Just this week, two announcements have come across the desk of Supply Chain Matters, each involving the highly stressed Aerospace industry and each directed at integrating information and insights across product management, manufacturing and broader supply chain areas.
Manufacturing platform software provider Apriso announced that Bombardier Aerospace will standardize on a common Manufacturing Operations Management (MOM) platform based on Apriso’s FlexNet manufacturing platform software. The technology will be deployed to support the expanded production for both the CSeries and Lear85 aircraft production across facilities in Canada and Mexico. Both companies were already working on a 20 month effort to support the CSeries program, which will now be expanded to support other Bombardier production facilities. Apriso’s FlexNet provides manufacturing business intelligence for use by ERP, Product Lifecycle Management (PLM) and other systems. According to a statement by Apriso industry director, Rick Gallisa, Bombardier has embraced a three platform IT strategy consisting of an integrated PLM, ERP and MOM systems landscape.
Separately, product and service lifecycle technology provider PTC announced this week that Eurocopter, a subsidiary of EADS, is expanding the use of PTC technology to enhance overall business performance. The Franco-German-Spanish Eurocopter Group is a 5.4 billion Euro global helicopter manufacturer with orders for 457 new helicopters for global based customers. There are more than 11,300 Eurocopter aircraft in service among 149 countries. At the corporate level, the EADS parent company has outlined a goal of increasing service revenues to 25 percent of total revenues by 2020.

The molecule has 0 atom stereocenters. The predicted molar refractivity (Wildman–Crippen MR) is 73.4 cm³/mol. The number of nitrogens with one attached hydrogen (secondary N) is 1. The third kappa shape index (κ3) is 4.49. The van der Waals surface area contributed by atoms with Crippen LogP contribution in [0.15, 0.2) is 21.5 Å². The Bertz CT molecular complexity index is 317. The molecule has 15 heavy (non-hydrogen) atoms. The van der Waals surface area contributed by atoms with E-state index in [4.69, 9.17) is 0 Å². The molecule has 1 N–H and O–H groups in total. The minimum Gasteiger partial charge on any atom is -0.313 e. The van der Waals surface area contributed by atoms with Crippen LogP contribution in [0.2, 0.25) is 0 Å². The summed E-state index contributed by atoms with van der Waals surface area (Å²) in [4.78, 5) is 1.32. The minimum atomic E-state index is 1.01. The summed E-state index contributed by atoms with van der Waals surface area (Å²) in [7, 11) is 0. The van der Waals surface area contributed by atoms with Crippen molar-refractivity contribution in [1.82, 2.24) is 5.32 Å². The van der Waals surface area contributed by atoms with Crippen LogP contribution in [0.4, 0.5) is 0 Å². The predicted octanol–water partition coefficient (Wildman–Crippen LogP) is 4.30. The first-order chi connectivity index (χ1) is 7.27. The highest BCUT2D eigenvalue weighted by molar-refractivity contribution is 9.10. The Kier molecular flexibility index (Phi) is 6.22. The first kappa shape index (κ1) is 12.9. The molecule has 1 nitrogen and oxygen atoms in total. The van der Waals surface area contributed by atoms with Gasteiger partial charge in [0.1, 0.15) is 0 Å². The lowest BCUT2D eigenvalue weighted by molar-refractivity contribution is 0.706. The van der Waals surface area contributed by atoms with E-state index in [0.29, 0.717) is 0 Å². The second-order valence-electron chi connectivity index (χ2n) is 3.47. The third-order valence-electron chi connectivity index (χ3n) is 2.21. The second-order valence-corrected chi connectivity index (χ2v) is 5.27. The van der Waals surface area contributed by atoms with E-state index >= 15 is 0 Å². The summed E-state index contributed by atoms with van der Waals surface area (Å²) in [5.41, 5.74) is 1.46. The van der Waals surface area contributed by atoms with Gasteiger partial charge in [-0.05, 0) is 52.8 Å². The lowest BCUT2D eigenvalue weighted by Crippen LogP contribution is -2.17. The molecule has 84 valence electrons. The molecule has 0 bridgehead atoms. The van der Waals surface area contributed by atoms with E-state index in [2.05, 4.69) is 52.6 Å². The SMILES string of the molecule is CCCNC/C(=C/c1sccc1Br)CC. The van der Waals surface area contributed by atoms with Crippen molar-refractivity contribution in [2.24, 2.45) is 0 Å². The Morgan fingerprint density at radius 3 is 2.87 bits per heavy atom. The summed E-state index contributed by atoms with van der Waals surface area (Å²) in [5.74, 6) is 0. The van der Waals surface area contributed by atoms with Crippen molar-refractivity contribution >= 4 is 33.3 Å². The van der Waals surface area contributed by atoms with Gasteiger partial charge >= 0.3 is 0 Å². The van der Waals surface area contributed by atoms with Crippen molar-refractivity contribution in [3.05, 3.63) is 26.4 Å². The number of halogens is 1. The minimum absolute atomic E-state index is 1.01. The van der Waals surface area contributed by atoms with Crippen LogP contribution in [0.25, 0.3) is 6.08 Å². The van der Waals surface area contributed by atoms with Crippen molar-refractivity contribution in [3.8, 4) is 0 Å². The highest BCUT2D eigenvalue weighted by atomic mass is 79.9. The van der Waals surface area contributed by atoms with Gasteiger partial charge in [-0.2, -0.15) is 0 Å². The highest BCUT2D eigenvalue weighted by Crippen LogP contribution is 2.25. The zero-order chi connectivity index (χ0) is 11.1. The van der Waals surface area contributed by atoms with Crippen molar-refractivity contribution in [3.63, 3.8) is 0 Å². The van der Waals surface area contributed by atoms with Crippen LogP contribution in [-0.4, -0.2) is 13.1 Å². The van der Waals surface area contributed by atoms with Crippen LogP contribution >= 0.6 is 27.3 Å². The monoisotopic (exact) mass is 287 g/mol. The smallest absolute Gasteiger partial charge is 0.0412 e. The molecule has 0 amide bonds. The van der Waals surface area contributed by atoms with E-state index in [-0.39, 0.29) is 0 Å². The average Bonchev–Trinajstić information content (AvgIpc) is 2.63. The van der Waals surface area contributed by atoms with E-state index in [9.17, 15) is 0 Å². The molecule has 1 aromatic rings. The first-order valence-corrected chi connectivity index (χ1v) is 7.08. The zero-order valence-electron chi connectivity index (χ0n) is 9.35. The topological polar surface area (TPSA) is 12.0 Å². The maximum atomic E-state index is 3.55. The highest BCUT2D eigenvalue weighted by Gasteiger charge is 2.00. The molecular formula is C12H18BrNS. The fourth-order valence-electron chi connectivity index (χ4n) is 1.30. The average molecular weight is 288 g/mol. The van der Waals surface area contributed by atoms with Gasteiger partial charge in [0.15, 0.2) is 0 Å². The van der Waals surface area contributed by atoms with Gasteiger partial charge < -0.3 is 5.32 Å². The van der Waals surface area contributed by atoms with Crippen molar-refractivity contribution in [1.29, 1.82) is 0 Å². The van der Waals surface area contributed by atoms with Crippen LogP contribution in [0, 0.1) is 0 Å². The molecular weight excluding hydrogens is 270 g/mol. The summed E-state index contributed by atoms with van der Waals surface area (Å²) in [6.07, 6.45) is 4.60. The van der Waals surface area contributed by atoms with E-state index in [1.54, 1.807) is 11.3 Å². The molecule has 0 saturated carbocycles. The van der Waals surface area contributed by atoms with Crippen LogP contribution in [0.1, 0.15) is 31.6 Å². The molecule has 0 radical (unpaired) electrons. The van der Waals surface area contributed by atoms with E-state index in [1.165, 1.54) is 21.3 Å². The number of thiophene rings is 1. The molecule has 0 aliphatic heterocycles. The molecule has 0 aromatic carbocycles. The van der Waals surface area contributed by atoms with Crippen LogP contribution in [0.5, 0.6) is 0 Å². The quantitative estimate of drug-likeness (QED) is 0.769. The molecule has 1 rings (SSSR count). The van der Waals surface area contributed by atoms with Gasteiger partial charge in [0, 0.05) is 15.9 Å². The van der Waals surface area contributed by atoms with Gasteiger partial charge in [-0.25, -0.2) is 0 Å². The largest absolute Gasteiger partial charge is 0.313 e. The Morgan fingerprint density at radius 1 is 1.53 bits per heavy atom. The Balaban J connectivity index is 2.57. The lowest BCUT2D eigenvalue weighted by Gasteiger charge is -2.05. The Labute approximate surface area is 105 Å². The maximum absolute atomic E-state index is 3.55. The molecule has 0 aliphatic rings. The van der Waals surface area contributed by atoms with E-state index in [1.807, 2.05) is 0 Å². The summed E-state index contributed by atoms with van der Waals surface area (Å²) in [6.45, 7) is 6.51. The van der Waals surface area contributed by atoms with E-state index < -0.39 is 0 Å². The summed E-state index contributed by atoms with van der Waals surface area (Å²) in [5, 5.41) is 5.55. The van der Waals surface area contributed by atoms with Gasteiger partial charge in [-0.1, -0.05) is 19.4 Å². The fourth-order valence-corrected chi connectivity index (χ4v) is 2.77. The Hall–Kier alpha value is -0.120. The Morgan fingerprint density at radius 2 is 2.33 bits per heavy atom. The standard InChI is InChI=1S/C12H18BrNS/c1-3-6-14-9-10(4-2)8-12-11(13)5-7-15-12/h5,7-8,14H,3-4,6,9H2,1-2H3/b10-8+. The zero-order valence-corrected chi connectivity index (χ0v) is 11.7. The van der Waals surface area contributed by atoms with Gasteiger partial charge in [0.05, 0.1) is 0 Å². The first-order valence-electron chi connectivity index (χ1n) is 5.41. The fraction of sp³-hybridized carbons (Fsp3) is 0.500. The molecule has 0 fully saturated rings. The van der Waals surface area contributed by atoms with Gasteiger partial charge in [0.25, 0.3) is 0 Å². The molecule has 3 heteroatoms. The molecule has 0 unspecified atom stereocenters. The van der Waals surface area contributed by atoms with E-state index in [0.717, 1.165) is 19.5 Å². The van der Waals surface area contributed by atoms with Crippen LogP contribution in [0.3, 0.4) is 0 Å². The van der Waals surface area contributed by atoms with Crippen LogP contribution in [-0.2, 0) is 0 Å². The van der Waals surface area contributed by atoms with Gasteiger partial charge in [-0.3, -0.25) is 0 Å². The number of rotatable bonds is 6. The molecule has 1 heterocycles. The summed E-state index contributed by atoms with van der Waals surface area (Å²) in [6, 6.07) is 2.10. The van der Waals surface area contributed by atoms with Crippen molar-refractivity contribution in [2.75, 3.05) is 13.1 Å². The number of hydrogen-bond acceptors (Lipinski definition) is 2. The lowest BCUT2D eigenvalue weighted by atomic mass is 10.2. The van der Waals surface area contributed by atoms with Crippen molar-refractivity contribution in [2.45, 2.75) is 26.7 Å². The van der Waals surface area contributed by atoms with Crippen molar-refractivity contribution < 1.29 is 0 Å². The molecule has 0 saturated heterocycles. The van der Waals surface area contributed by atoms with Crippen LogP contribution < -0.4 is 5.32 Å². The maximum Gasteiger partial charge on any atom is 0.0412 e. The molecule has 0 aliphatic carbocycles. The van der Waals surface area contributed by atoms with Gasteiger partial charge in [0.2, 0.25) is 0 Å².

The EADS relationship with PTC dates back to 2008, with the deployment of its PHENIX Master Product Definition platform that harmonized the PLM environment across the company, followed by a Spares Configuration Data Management (SCDM) system to manage spare parts across a global service network. This newest agreement is described as an expansion of the relationship into the emerging area of Service Lifecycle management (SLM). Readers may recall that PTC recently acquired MCA Solutions, which we believe we form the future basis of SLM enhanced offerings for PTC.
In our 2013 Predictions for Global Supply Chains, Supply Chain Matters predicted both increased business turbulence for the Aerospace industry in 2013 as it deals with a combination of huge order backlogs, the need to dramatically ramp-up supply chain production levels, while managing a new business model of pay by operating performance. A separate prediction outlined a broader umbrella of accountability for supply chain management teams that would extend into the areas of product management, manufacturing operations, after-market service and customer services. Two separate technology investment decisions coming in the same week involving two aerospace industry players would tend to indicate some pent-up demand for leveraging advanced technology to support these more aggressive business goals.
We will certainly keep our eye on the further developments.
Supply Chain Matters readers will note that we are experiencing some temporary technical difficulties related to the Menu structures appearing on the Blog’s top panel. A recent WordPress upgrade over the weekend caused these difficulties and we are working to resolve these issues.
Bob Ferrari, Executive Editor
We at Supply Chain Matters really did not want to follow-up so soon on our recent commentaries related to the ongoing shake-out and component failure issues related to Boeing’s 787 Dreamliner, but alas, they unfortunately continue.